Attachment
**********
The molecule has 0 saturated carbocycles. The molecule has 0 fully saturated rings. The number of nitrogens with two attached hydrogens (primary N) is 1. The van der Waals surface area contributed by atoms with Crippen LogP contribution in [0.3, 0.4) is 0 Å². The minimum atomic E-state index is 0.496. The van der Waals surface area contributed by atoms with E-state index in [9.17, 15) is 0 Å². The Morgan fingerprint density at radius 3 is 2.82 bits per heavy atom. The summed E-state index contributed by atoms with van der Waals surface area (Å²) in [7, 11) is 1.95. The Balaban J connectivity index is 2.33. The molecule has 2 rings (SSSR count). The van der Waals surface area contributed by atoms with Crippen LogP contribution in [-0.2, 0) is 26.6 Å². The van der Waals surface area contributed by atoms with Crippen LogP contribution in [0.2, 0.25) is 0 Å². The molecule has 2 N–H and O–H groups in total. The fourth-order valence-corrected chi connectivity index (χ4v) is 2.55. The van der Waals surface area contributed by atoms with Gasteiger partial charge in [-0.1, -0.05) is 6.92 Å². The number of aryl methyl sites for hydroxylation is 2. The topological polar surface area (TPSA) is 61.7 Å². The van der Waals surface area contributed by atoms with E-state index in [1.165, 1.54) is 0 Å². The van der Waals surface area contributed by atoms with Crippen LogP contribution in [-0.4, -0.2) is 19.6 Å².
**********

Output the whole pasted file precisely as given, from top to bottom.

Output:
The molecule has 0 saturated carbocycles. The molecule has 0 fully saturated rings. The number of nitrogens with two attached hydrogens (primary N) is 1. The van der Waals surface area contributed by atoms with Crippen LogP contribution in [0.3, 0.4) is 0 Å². The minimum atomic E-state index is 0.496. The van der Waals surface area contributed by atoms with E-state index in [9.17, 15) is 0 Å². The Morgan fingerprint density at radius 3 is 2.82 bits per heavy atom. The summed E-state index contributed by atoms with van der Waals surface area (Å²) in [7, 11) is 1.95. The Balaban J connectivity index is 2.33. The molecule has 2 rings (SSSR count). The van der Waals surface area contributed by atoms with Crippen LogP contribution in [-0.2, 0) is 26.6 Å². The van der Waals surface area contributed by atoms with Crippen LogP contribution in [0.2, 0.25) is 0 Å². The molecule has 2 N–H and O–H groups in total. The fourth-order valence-corrected chi connectivity index (χ4v) is 2.55. The van der Waals surface area contributed by atoms with Gasteiger partial charge in [-0.1, -0.05) is 6.92 Å². The number of aryl methyl sites for hydroxylation is 2. The topological polar surface area (TPSA) is 61.7 Å². The van der Waals surface area contributed by atoms with E-state index in [1.165, 1.54) is 0 Å². The van der Waals surface area contributed by atoms with Crippen LogP contribution in [-0.4, -0.2) is 19.6 Å².